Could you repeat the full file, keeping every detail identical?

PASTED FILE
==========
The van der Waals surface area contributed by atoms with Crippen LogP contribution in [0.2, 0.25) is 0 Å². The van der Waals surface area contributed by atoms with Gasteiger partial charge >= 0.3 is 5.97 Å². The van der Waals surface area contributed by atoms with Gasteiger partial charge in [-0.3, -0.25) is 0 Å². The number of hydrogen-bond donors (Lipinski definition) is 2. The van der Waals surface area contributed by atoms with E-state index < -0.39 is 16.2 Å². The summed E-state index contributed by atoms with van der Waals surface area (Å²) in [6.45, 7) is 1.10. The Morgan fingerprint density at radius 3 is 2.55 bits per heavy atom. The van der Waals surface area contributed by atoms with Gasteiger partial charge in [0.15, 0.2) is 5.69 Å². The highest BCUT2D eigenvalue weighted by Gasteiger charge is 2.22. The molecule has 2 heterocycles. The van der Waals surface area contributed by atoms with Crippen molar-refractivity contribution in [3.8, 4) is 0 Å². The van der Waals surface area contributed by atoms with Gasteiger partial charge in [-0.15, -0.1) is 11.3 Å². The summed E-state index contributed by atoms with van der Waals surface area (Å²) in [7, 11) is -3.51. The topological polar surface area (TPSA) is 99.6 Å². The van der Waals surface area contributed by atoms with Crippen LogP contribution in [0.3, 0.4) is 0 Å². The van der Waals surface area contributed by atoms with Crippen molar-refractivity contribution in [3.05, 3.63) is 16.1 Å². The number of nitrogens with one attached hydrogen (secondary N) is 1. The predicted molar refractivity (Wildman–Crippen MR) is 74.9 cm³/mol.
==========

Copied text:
The van der Waals surface area contributed by atoms with Crippen LogP contribution in [0.2, 0.25) is 0 Å². The van der Waals surface area contributed by atoms with Gasteiger partial charge >= 0.3 is 5.97 Å². The van der Waals surface area contributed by atoms with Gasteiger partial charge in [-0.3, -0.25) is 0 Å². The number of hydrogen-bond donors (Lipinski definition) is 2. The van der Waals surface area contributed by atoms with E-state index < -0.39 is 16.2 Å². The summed E-state index contributed by atoms with van der Waals surface area (Å²) in [6.45, 7) is 1.10. The Morgan fingerprint density at radius 3 is 2.55 bits per heavy atom. The van der Waals surface area contributed by atoms with Gasteiger partial charge in [0.15, 0.2) is 5.69 Å². The highest BCUT2D eigenvalue weighted by Gasteiger charge is 2.22. The molecule has 2 heterocycles. The van der Waals surface area contributed by atoms with Crippen molar-refractivity contribution in [3.8, 4) is 0 Å². The van der Waals surface area contributed by atoms with Gasteiger partial charge in [-0.15, -0.1) is 11.3 Å². The summed E-state index contributed by atoms with van der Waals surface area (Å²) in [7, 11) is -3.51. The topological polar surface area (TPSA) is 99.6 Å². The van der Waals surface area contributed by atoms with Crippen LogP contribution in [0.3, 0.4) is 0 Å². The van der Waals surface area contributed by atoms with Crippen molar-refractivity contribution in [3.05, 3.63) is 16.1 Å². The number of nitrogens with one attached hydrogen (secondary N) is 1. The predicted molar refractivity (Wildman–Crippen MR) is 74.9 cm³/mol.